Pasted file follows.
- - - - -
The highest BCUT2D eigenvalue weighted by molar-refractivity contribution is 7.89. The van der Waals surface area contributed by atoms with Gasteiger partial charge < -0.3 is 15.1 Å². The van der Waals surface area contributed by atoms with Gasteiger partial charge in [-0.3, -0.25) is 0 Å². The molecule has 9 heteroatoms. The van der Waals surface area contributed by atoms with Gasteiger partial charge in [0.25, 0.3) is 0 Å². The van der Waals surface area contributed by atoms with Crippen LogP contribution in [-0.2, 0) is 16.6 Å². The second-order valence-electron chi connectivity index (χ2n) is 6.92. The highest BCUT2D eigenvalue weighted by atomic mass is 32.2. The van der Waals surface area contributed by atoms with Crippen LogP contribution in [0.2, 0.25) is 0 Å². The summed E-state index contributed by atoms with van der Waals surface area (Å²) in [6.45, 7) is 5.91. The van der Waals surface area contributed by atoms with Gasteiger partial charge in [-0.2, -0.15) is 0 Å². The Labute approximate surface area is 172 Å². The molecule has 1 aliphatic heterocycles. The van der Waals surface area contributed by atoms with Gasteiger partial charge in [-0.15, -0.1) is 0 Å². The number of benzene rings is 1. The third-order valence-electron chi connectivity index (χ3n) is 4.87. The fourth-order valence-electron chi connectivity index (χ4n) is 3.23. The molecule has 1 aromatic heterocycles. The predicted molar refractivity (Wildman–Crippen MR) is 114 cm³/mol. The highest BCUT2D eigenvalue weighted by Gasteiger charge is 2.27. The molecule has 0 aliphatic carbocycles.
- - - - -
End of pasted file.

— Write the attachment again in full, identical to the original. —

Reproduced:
The highest BCUT2D eigenvalue weighted by molar-refractivity contribution is 7.89. The van der Waals surface area contributed by atoms with Gasteiger partial charge < -0.3 is 15.1 Å². The van der Waals surface area contributed by atoms with Gasteiger partial charge in [-0.3, -0.25) is 0 Å². The molecule has 9 heteroatoms. The van der Waals surface area contributed by atoms with Gasteiger partial charge in [0.25, 0.3) is 0 Å². The van der Waals surface area contributed by atoms with Crippen LogP contribution in [-0.2, 0) is 16.6 Å². The second-order valence-electron chi connectivity index (χ2n) is 6.92. The highest BCUT2D eigenvalue weighted by atomic mass is 32.2. The van der Waals surface area contributed by atoms with Crippen LogP contribution in [0.2, 0.25) is 0 Å². The summed E-state index contributed by atoms with van der Waals surface area (Å²) in [6.45, 7) is 5.91. The van der Waals surface area contributed by atoms with Gasteiger partial charge in [-0.2, -0.15) is 0 Å². The Labute approximate surface area is 172 Å². The molecule has 1 aliphatic heterocycles. The van der Waals surface area contributed by atoms with Gasteiger partial charge in [-0.15, -0.1) is 0 Å². The number of benzene rings is 1. The third-order valence-electron chi connectivity index (χ3n) is 4.87. The fourth-order valence-electron chi connectivity index (χ4n) is 3.23. The molecule has 1 aromatic heterocycles. The predicted molar refractivity (Wildman–Crippen MR) is 114 cm³/mol. The highest BCUT2D eigenvalue weighted by Gasteiger charge is 2.27. The molecule has 0 aliphatic carbocycles.